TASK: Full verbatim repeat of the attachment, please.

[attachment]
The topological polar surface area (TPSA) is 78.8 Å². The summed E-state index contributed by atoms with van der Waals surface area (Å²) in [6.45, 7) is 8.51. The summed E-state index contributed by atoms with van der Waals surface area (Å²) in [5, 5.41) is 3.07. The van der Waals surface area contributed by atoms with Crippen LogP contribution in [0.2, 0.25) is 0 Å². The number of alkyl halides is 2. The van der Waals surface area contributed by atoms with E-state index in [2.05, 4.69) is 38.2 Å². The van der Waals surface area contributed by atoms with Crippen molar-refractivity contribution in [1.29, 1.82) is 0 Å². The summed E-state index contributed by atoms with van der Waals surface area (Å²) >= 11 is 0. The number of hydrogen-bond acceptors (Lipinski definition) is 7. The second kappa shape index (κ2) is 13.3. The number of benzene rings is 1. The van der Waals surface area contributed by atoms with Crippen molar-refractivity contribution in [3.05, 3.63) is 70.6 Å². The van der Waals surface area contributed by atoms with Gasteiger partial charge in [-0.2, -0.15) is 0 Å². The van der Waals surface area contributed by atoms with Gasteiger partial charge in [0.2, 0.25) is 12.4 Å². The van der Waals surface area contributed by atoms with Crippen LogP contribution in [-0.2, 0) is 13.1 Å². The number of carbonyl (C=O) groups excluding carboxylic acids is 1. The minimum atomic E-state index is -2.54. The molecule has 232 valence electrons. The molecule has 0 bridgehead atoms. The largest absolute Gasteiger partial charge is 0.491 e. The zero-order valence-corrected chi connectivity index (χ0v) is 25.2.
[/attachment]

The topological polar surface area (TPSA) is 78.8 Å². The summed E-state index contributed by atoms with van der Waals surface area (Å²) in [6.45, 7) is 8.51. The summed E-state index contributed by atoms with van der Waals surface area (Å²) in [5, 5.41) is 3.07. The van der Waals surface area contributed by atoms with Crippen LogP contribution in [0.2, 0.25) is 0 Å². The number of alkyl halides is 2. The van der Waals surface area contributed by atoms with E-state index in [2.05, 4.69) is 38.2 Å². The van der Waals surface area contributed by atoms with Crippen molar-refractivity contribution in [1.29, 1.82) is 0 Å². The summed E-state index contributed by atoms with van der Waals surface area (Å²) >= 11 is 0. The number of hydrogen-bond acceptors (Lipinski definition) is 7. The second kappa shape index (κ2) is 13.3. The number of benzene rings is 1. The van der Waals surface area contributed by atoms with Crippen molar-refractivity contribution in [3.05, 3.63) is 70.6 Å². The van der Waals surface area contributed by atoms with Gasteiger partial charge in [-0.2, -0.15) is 0 Å². The van der Waals surface area contributed by atoms with Gasteiger partial charge in [0.2, 0.25) is 12.4 Å². The van der Waals surface area contributed by atoms with Crippen LogP contribution in [-0.2, 0) is 13.1 Å². The number of carbonyl (C=O) groups excluding carboxylic acids is 1. The minimum atomic E-state index is -2.54. The molecule has 232 valence electrons. The molecule has 0 bridgehead atoms. The largest absolute Gasteiger partial charge is 0.491 e. The zero-order valence-corrected chi connectivity index (χ0v) is 25.2.